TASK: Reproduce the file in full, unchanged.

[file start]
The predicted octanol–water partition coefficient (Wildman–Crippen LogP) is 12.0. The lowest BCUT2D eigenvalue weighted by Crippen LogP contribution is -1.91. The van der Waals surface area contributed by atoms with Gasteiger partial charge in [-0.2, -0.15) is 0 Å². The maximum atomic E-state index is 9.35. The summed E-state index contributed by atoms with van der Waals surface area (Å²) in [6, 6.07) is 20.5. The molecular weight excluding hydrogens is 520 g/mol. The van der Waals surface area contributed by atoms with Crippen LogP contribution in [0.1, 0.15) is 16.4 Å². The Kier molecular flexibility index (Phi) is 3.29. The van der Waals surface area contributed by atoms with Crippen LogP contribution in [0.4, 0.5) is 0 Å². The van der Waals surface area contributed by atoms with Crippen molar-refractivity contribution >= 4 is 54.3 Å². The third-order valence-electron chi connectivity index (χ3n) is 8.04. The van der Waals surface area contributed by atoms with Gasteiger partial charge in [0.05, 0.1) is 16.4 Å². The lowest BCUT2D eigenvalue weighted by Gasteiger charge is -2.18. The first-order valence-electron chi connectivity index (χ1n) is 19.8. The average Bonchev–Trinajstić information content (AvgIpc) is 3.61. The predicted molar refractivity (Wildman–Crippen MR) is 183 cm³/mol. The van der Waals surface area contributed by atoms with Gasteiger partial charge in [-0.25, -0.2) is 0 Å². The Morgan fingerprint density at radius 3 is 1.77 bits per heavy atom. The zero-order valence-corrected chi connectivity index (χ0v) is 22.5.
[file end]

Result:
The predicted octanol–water partition coefficient (Wildman–Crippen LogP) is 12.0. The lowest BCUT2D eigenvalue weighted by Crippen LogP contribution is -1.91. The van der Waals surface area contributed by atoms with Gasteiger partial charge in [-0.2, -0.15) is 0 Å². The maximum atomic E-state index is 9.35. The summed E-state index contributed by atoms with van der Waals surface area (Å²) in [6, 6.07) is 20.5. The molecular weight excluding hydrogens is 520 g/mol. The van der Waals surface area contributed by atoms with Crippen LogP contribution in [0.1, 0.15) is 16.4 Å². The Kier molecular flexibility index (Phi) is 3.29. The van der Waals surface area contributed by atoms with Crippen LogP contribution in [0.4, 0.5) is 0 Å². The van der Waals surface area contributed by atoms with Crippen molar-refractivity contribution >= 4 is 54.3 Å². The third-order valence-electron chi connectivity index (χ3n) is 8.04. The van der Waals surface area contributed by atoms with Gasteiger partial charge in [0.05, 0.1) is 16.4 Å². The lowest BCUT2D eigenvalue weighted by Gasteiger charge is -2.18. The first-order valence-electron chi connectivity index (χ1n) is 19.8. The average Bonchev–Trinajstić information content (AvgIpc) is 3.61. The predicted molar refractivity (Wildman–Crippen MR) is 183 cm³/mol. The van der Waals surface area contributed by atoms with Gasteiger partial charge in [-0.25, -0.2) is 0 Å². The Morgan fingerprint density at radius 3 is 1.77 bits per heavy atom. The zero-order valence-corrected chi connectivity index (χ0v) is 22.5.